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. Last Updated: 07/27/2016

War Criminal Faces Retrial on Appeal

THE HAGUE, Netherlands -- In the first major appeals decision by the Yugoslav war crimes tribunal, judges Tuesday ordered a convicted killer to enter a new plea on charges stemming from a 1995 massacre of Moslems.


The decision may lead to a trial for Drazen Erdemovic, a Bosnian Croat who pleaded guilty last year to a crime against humanity for taking part in the July 1995 massacre in Srebrenica, a mostly Moslem enclave in northeastern Bosnia.


Tribunal president Antonio Cassese told Erdemovic that he could either plead guilty again to a crime against humanity, plead guilty to a lesser war crime charge or plead innocent and stand trial.


"These are your choices. They may be difficult, but they are at least clear," Cassese said, urging Erdemovic to "weigh the matter deeply" before deciding on a new plea.


No date was immediately set for the new plea to be entered. Erdemovic said he did not want to stand trial before the UN court "for the sake of my family."


Erdemovic, who fought with the Bosnian Serb army, admitted last year to taking part in the slaughter of hundreds of Moslem men at Srebrenica.


As part of a Bosnian Serb firing squad, he gunned down captured Moslem men, many of them blindfolded and with their hands bound behind their backs.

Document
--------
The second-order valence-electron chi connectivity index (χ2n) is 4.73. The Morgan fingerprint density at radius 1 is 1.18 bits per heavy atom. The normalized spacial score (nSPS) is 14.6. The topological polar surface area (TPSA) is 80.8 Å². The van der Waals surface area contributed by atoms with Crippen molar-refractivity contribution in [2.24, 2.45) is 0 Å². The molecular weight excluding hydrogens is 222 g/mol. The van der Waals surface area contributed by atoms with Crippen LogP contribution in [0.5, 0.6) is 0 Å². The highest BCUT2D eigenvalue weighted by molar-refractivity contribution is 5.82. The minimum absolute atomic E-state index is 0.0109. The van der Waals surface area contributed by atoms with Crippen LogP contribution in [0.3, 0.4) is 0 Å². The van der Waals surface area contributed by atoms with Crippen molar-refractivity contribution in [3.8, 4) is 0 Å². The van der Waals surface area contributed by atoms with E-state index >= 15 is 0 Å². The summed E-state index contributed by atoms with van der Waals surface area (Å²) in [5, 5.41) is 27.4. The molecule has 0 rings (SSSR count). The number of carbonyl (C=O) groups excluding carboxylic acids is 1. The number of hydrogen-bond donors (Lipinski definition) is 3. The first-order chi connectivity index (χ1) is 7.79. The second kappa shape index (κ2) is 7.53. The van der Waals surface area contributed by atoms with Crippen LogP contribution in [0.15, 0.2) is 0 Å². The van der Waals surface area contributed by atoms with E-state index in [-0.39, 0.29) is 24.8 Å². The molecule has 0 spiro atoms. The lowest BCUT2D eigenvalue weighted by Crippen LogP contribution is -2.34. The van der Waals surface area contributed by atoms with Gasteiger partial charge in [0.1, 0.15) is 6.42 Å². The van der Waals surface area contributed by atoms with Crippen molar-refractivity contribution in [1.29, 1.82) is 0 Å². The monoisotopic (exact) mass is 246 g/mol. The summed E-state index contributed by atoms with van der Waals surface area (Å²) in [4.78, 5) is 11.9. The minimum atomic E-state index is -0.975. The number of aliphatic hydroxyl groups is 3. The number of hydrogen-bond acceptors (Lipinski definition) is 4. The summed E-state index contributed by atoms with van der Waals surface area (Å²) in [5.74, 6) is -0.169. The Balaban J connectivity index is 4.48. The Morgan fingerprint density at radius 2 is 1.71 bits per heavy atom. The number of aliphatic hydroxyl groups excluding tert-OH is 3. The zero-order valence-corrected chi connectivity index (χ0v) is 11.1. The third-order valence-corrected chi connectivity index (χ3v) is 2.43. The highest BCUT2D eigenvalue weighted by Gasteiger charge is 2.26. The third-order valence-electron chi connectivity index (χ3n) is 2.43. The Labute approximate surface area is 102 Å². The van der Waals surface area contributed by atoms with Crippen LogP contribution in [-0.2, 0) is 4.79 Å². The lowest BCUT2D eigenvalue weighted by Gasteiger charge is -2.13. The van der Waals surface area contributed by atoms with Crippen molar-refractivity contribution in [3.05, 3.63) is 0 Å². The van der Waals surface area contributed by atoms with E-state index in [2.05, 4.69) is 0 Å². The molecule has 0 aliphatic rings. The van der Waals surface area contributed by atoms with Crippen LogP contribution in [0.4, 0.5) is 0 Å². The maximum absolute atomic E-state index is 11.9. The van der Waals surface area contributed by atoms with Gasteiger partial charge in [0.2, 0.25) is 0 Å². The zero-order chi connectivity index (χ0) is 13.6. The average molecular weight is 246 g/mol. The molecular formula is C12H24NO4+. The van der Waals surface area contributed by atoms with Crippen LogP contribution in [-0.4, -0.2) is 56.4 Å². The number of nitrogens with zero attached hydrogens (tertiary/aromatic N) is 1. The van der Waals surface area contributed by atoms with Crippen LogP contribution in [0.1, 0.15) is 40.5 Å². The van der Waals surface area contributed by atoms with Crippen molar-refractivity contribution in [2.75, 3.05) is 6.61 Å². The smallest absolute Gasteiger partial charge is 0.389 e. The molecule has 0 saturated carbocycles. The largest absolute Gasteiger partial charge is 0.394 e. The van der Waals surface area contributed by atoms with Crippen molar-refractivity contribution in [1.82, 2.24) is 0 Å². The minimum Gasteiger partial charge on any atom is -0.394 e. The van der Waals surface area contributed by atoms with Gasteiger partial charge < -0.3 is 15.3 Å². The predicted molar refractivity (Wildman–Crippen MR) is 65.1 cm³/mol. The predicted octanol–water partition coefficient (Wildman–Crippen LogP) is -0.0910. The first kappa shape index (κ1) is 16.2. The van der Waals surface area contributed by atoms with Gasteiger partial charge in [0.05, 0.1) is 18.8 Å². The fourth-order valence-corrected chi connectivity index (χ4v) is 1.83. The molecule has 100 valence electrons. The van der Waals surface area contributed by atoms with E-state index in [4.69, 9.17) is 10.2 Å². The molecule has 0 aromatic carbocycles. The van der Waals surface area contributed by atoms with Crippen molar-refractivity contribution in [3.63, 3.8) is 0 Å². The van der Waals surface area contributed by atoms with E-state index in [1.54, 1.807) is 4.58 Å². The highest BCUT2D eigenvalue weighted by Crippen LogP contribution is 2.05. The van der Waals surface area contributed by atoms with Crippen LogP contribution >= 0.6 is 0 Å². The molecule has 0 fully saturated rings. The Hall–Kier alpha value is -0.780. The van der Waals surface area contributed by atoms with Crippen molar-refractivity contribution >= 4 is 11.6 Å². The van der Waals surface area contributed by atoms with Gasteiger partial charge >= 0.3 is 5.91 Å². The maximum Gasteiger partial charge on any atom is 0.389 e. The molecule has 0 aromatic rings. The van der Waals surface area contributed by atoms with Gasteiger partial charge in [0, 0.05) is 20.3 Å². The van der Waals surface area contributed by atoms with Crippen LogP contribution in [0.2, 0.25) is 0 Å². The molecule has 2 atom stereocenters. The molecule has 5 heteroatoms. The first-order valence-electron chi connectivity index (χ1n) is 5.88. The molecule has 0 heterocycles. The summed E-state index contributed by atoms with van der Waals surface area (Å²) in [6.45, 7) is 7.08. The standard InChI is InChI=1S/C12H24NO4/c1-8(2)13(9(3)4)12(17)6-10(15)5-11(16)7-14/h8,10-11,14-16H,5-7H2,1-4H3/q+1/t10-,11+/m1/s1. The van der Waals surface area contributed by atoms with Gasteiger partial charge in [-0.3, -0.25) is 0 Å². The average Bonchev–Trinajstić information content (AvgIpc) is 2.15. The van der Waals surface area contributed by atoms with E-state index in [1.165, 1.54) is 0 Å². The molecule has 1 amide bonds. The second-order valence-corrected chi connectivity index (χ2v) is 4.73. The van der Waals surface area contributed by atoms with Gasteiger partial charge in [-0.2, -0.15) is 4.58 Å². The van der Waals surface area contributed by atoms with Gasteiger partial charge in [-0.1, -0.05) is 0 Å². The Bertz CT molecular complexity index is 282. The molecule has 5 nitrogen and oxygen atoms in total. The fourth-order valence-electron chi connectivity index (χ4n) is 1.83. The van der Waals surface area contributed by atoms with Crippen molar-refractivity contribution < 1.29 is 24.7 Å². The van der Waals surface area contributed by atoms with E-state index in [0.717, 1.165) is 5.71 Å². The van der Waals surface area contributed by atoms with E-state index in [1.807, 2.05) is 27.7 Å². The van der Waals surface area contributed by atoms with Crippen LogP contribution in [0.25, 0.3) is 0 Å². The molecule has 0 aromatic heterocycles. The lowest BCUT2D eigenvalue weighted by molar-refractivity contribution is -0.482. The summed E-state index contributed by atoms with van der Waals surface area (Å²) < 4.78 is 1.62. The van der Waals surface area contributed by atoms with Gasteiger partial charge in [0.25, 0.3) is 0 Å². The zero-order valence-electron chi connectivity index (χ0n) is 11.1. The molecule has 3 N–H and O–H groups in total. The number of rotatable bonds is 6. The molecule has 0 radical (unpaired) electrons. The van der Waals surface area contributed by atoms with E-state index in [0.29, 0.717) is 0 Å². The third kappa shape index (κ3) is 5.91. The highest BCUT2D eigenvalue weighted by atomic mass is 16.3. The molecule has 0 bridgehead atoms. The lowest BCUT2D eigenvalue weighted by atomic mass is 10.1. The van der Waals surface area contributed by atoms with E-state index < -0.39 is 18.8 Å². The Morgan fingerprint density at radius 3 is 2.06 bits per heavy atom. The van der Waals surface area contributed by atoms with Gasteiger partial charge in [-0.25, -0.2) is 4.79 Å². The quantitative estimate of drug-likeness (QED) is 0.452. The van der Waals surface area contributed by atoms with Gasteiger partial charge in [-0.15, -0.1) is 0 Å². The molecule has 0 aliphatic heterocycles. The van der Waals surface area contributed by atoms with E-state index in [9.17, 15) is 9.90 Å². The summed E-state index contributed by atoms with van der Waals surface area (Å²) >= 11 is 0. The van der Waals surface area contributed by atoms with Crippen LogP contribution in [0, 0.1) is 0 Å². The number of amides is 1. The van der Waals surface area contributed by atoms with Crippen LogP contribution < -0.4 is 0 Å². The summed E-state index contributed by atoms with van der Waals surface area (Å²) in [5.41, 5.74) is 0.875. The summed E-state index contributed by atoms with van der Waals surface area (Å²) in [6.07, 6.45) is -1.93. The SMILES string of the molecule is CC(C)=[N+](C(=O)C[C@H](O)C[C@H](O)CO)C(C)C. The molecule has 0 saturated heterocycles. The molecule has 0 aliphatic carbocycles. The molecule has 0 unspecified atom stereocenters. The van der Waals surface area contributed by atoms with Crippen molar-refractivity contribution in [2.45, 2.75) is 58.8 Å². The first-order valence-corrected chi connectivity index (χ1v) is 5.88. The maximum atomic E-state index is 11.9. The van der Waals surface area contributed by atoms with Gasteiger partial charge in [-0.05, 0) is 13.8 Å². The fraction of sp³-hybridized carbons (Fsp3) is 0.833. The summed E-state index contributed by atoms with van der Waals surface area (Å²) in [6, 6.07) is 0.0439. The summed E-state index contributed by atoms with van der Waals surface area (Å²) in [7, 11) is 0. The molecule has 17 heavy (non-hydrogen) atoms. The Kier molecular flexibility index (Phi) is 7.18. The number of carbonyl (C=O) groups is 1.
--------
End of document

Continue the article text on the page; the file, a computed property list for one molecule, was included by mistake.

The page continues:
Erdemovic maintains he was forced to take part in the massacre or be shot by his fellow troops.


But tribunal judges said in Tuesday's ruling that "duress does not afford a complete defense to a soldier charged with a crime against humanity or a war crime involving the killing of innocent human beings."


Erdemovic was sentenced to 10 years in prison last November after pleading guilty to a single crime against humanity. His plea meant that he was not tried, but judges ruled that his original guilty plea was entered without him knowing the full implications.


"Our only concern now is that you enter an informed plea, that is, one made with an understanding by you of the nature of the charges pending against you and the consequences of your plea," Cassese said.


Looking tired and depressed, Erdemovic, wearing a blue denim shirt, sat slumped in his chair flanked by United Nations guards. He stood after Tuesday's brief appeal hearing and said he was ready to serve his original sentence.


"I simply have to say that I do not wish, not on my behalf, but because of my family, to have another trial," he said. "I do not wish, because of my family, for my name to be mentioned [again] on television, radio or anything like that."


Erdemovic appealed in December against his sentence. His lawyers argued that some facts had been insufficiently established, that the killings had not been premeditated and that Erdemovic had not been responsible for his actions because he was under extreme duress.